In the past few years, publishing houses and Hollywood have fueled the explosion of dystopian young adult fiction. Arguably, the entertainment industry's fervent desire to transform YA literature into film began sometime during the incredible success of the Harry Potter and Twilight franchises, as it proved to be a potentially lucrative venture for filmmakers to wander into the realm of teen fandom. Much to their dismay, however, films such as The Host, Beautiful Creatures, and City of Bones were box office busts. The Hunger Games was one of the rare successes that ignited a new era of dystopian novels, such as Veronica Roth's Divergent, which is set to premiere in theatres sometime in March of 2014. The third book in the trilogy, Allegiant (the second installment being entitled Insurgent), will be released on October 22 of this year.
So the question becomes this: Will Divergent be the next Hunger Games or will it be the next Beautiful Creatures? Will it feed the flame of YA films or cause it to fizzle out? I've whipped out my handy book stick (with six categories of criticism) to see if Divergent has the potential for blockbuster status and so that you, dear reader, will know if it's even worth touching the book.
The Synopsis: Beatrice "Tris" Prior is a 16-year-old girl living in a futuristic and dilapidated version of Chicago, where all citizens are divided into five "factions" based on personality type: Abnegation (the selfless), Candor (the honest), Erudite (the intelligent), Amity (the peaceful), and Dauntless (the brave). Each faction is assigned specific professional careers (Abnegation controls the government, Dauntless guards the borders, etc.), with the idea being that these divisions will maintain peace in their society. After her aptitude test, Beatrice discovers she is "Divergent," meaning that she doesn't fit into any one faction. The higher ups often assassinate Divergent individuals, so Tris must keep her results a secret. She chooses to leave her Abnegation family forever and become a member of Dauntless, where she must pass (and survive) a rigorous physical and mental initiation process in order to become a member. Oh, but what's this? Someone's planning a coup d'état that will shake the foundations of their society, and it's up to Tris to save everything she holds dear.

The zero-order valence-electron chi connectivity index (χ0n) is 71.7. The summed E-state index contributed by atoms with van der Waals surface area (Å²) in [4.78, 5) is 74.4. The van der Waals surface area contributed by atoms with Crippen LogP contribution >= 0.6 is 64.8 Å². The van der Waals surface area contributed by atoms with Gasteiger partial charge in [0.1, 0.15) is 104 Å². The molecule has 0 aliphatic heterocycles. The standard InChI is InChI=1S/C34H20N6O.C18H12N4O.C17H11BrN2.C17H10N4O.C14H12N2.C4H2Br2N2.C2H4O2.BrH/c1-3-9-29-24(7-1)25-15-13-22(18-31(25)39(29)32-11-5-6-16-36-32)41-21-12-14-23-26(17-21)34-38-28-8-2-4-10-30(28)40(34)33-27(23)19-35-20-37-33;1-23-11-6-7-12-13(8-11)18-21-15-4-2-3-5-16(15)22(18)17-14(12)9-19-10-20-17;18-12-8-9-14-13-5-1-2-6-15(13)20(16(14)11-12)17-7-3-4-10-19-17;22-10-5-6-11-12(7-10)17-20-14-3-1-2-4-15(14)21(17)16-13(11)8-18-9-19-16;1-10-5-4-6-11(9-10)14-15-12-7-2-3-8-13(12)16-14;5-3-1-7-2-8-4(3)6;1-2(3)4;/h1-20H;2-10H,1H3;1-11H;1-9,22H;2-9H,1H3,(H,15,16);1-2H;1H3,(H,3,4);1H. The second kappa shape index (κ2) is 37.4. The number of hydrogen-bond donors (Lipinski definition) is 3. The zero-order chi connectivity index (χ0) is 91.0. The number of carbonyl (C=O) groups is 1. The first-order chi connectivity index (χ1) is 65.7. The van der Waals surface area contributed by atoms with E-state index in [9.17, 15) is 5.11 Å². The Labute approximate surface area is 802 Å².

The main premise of the novel is its greatest flaw and requires much suspension of disbelief. Why would any society think it effective to further divide citizens in the name of creating "peace"? Who would agree to that as a viable solution? I may criticize the concept of dividing a society based on personality traits, but when I think about the bipartisan nature of current American politics, I see some creepy similarities. Say that you wouldn't consider your astounding intelligence your only strong quality, but if you had to choose one of the five factions, you know you'd choose Erudite. Say that you hate certain policies a political candidate supports, but he's the only one who shares your viewpoint on the issue that's most important to you, so you have to choose between Democrat and Republican. So maybe as a society we already sort people into predetermined categories based on certain core values ("That's deep man").
I can overcome the questionable nature of factions, but what irks me is the transformation of a small girl with no former athletic experience into a gun-slinging badass over a short time span. And the fact that she can function almost normally after accruing severe injures. Also, if a member fails any level of initiation they become "factionless," a fate almost worse than death, where one must become a janitor or a construction worker. Not exactly the most endearing attitude toward blue-collar workers. In addition, someone severely harms another person and Tris knows who dunnit, but she chooses not to report it to her instructors because she thinks they wouldn't do anything about it. Couldn't she at least try before making assumptions?
The majority of the book is dedicated to Tris's adventures during Dauntless training, which--plot holes aside--I think does a great job of establishing the character relationships and upping the tension between factions, which later becomes part of the main plot. The climax of the novel is sudden and flashed by so rapidly that I felt like everything was happening in fast forward; however, I think these scenes will translate really well to the big screen and will ultimately feel appropriately paced when in visual format.
The relationship between Tris and the main love interest is electric and non-superficial. However, the guy does fall into the "dreamboat" stereotype: good-looking, intelligent, strong, stoic, and virginal with an extra vulnerable side. Nonetheless, the dynamic between the two characters is interesting. Others either doubt Tris's strength or pity her weakness, but her man sees her as strong and capable from the very beginning. In addition, the pair does not naively proclaim that the other is their "true love" and their relationship is not founded on physical appearance. They also discuss the subject of sex, which was something that seemed taboo in The Hunger Games and Harry Potter series.
Unlike Harry Potter, however, I didn't feel any connection to Tris's friends. Although they suffer through the same trials and tribulations together, I don't feel like I knew Christina, Will, or Al very well, and it didn't seem like Tris was very close to them, as you would expect friends encountering life-or-death situations to be. Tris keeps her distance, and thus so do the readers.
The sentences are concise and devoid of flowery language, but the dialogue feels forced at times and Roth seems to try too hard to impart a moral lesson through the words of her characters. For example: "Human beings as a whole cannot be good for long before the bad creeps back in and poisons us again."